Why you could be better off with a Cohabitation agreement
What is a cohabitation agreement?
A cohabitation agreement details the arrangements between 2 or more people who have decided to live together. The agreement will allow you to record each other’s responsibilities and interest in relation to the property you live in, the way you arrange your joint finances during your cohabitation and what you intend to do if you stopped cohabiting.
A cohabitation agreement will record ownership of personal property that could be used by both cohabitees but will be retained by the owner if your relationship ends.
Who can enter into a cohabitation agreement?
Cohabitation agreements are usually entered into by couples who have decided not to marry or enter into a civil partnership but have decided to live together and sometimes by those who are starting again after divorce or dissolution of a civil partnership.
Most of the financial orders in family law that are available to married couples do not apply to cohabiting couples so many use cohabitation agreements to protect their own financial security.
However they can also be used by people who have simply decided to pool their financial resources and purchase a property to live together in.
When should I enter into a cohabitation agreement?
There is no hard and fast rule about when the cohabitation agreement should come into force, so this could be before you begin your cohabitation or after your cohabitation has begun. If a cohabiting couple wishes to purchase a property to live in together, if the agreement starts on completion of their purchase, this makes the parties intentions in relation to the property very clear. It is important to ensure that the agreement is not executed at a time when either party could allege that they were pressured into entering the agreement against their will or out of desperation.
What are the advantages of a cohabitation agreement for me?
- Avoiding potential court proceedings
You could be avoiding the cost, acrimony and anxiety of future court litigation and as a result you may be able to “move on” with your life much earlier. Former cohabitees can often spend large amounts of money on court action to decide their respective shares in property which they either jointly own or which is owned solely by one of them but which the non-owning party made contributions to.
A properly drafted cohabitation agreement records the extent of each party’s interest in the property where they lived together and so reduces the chances costly legal disputes if their relationship comes to an end.
Entering into a cohabitation agreement gives you the flexibility to organise your financial affairs as you wish, both during and following cohabitation. A cohabitation agreement can in fact include a large range of issues and concerns. Some examples are as follows:
- By whom and in what proportions the mortgage and other household costs will be paid and whether this should impact on the extent of their respective interests in the property
- In what circumstances should the property be sold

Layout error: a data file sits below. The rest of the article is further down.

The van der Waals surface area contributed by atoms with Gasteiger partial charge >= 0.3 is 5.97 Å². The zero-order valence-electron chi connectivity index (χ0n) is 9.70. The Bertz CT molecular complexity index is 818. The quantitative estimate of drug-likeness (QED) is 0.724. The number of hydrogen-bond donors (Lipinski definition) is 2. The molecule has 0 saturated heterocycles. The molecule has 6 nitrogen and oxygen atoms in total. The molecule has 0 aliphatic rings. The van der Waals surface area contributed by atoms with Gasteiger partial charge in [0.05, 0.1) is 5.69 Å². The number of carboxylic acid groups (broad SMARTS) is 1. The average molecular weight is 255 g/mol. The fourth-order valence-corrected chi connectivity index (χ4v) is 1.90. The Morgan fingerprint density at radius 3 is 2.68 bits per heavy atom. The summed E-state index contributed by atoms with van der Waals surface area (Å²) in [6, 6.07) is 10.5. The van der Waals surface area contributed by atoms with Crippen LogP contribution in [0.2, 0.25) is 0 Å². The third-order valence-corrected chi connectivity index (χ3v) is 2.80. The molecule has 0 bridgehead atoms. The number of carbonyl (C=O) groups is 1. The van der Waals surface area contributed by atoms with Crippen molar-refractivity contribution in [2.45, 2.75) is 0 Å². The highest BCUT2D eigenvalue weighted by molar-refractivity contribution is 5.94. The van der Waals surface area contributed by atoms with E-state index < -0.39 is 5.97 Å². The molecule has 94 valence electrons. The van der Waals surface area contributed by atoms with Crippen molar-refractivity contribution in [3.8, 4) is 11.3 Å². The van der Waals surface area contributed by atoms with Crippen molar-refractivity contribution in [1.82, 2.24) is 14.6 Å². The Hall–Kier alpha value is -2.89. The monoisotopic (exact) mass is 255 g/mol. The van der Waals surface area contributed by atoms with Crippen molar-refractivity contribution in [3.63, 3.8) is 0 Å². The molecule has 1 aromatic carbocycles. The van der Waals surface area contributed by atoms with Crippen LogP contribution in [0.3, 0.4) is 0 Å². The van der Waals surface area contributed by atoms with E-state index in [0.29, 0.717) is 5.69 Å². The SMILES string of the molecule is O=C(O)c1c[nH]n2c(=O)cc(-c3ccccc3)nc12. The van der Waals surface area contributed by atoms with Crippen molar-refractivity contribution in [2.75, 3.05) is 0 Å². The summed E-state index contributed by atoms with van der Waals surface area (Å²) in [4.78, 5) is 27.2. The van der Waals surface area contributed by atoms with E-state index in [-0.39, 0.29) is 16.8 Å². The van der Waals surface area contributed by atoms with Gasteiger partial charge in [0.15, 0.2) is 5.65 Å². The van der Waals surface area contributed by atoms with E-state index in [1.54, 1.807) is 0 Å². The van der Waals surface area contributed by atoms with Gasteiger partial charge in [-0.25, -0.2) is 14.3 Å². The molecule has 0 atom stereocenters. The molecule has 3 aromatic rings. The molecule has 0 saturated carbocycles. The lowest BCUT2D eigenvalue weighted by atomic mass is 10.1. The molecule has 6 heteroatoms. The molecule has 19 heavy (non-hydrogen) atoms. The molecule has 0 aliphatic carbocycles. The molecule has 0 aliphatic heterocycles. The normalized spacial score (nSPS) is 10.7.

- Ownership of other property such as investments, cars or furniture, if you separate
- The living arrangements and maintenance for your children, if you are no longer cohabiting
- Protecting your financial security
Cohabitation agreements allow you to record your intentions about the legal ownership of your personal property when you decide to live together and if you separate. For example, the agreement could state that you own a home in certain proportions and in the event of your separation from your partner it will be sold and the equity divided by the agreed percentages.
Unlike married couples, former cohabitees cannot make a claim for financial support (other than child maintenance) or for a share of their former cohabitee’s assets. However a cohabitation agreement can make provision for you to receive financial support or a share of your partner’s assets, if your relationship breaks down. A cohabitation agreement can include clauses for maintenance to be paid to a former cohabitee, to help you to get on your feet financially, if your relationship ends.
- Retention of your assets
If you have struggled to save a deposit for a house, you might be unwilling to risk a legal dispute about the extent of your interest in your home at some point in the future. A cohabitation agreement can help you prove the extent of your interest in a property and avoid costly litigation.
Alternatively if your parents have gifted funds to enable you to purchase a property and you want to cohabit with your partner in the property, a cohabitation agreement can help to protect the money they have put in.
In summary, having a cohabitation agreement in place and discussing each person’s rights and obligations in relation to the property at the outset of living together can avoid the acrimony, cost and uncertainty of litigation after cohabitation ends.
How can Lincolns Family Law help?
If you are planning to cohabit with your partner or if you are already in a cohabiting relationship and you want to talk to a solicitor about a cohabitation agreement tailored to your own particular circumstances, then please contact us. We offer a no obligation free enquiry if you just require a short chat, or alternatively you can call to arrange a fixed fee initial consultation, which will not be time limited, so you will have enough time to discuss your situation with us in detail. Once we know what your requirements are we can usually offer you a fixed fee quotation so when you instruct us you will already know what the entirety of your legal costs will be.